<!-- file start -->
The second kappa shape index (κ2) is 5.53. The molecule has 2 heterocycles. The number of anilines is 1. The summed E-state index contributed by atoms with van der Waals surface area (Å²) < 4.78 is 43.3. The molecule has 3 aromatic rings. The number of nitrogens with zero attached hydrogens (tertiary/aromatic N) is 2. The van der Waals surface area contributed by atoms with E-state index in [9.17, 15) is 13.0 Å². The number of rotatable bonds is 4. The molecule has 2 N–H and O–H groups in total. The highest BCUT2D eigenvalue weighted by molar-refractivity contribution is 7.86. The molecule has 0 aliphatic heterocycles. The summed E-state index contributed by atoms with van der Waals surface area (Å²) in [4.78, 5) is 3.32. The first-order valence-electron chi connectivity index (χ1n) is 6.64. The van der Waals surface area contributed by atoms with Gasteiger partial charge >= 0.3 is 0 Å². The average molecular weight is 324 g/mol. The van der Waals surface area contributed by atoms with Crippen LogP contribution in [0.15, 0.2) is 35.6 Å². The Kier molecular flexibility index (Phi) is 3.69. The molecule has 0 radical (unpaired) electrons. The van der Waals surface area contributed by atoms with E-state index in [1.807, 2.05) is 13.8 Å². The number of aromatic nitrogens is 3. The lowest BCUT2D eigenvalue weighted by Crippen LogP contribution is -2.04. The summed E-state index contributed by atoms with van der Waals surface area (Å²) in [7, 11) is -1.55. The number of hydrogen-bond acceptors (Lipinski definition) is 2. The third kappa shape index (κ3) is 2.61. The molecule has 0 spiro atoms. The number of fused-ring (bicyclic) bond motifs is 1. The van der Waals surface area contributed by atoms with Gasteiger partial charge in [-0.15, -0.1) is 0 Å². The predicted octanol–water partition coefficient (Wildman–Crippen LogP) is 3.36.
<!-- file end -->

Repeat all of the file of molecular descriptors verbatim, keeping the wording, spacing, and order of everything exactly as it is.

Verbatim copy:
The second kappa shape index (κ2) is 5.53. The molecule has 2 heterocycles. The number of anilines is 1. The summed E-state index contributed by atoms with van der Waals surface area (Å²) < 4.78 is 43.3. The molecule has 3 aromatic rings. The number of nitrogens with zero attached hydrogens (tertiary/aromatic N) is 2. The van der Waals surface area contributed by atoms with E-state index in [9.17, 15) is 13.0 Å². The number of rotatable bonds is 4. The molecule has 2 N–H and O–H groups in total. The highest BCUT2D eigenvalue weighted by molar-refractivity contribution is 7.86. The molecule has 0 aliphatic heterocycles. The summed E-state index contributed by atoms with van der Waals surface area (Å²) in [4.78, 5) is 3.32. The first-order valence-electron chi connectivity index (χ1n) is 6.64. The van der Waals surface area contributed by atoms with Gasteiger partial charge >= 0.3 is 0 Å². The average molecular weight is 324 g/mol. The van der Waals surface area contributed by atoms with Crippen LogP contribution in [0.15, 0.2) is 35.6 Å². The Kier molecular flexibility index (Phi) is 3.69. The molecule has 0 radical (unpaired) electrons. The van der Waals surface area contributed by atoms with E-state index in [1.807, 2.05) is 13.8 Å². The number of aromatic nitrogens is 3. The lowest BCUT2D eigenvalue weighted by Crippen LogP contribution is -2.04. The summed E-state index contributed by atoms with van der Waals surface area (Å²) in [7, 11) is -1.55. The number of hydrogen-bond acceptors (Lipinski definition) is 2. The third kappa shape index (κ3) is 2.61. The molecule has 0 spiro atoms. The number of fused-ring (bicyclic) bond motifs is 1. The van der Waals surface area contributed by atoms with Gasteiger partial charge in [-0.15, -0.1) is 0 Å². The predicted octanol–water partition coefficient (Wildman–Crippen LogP) is 3.36.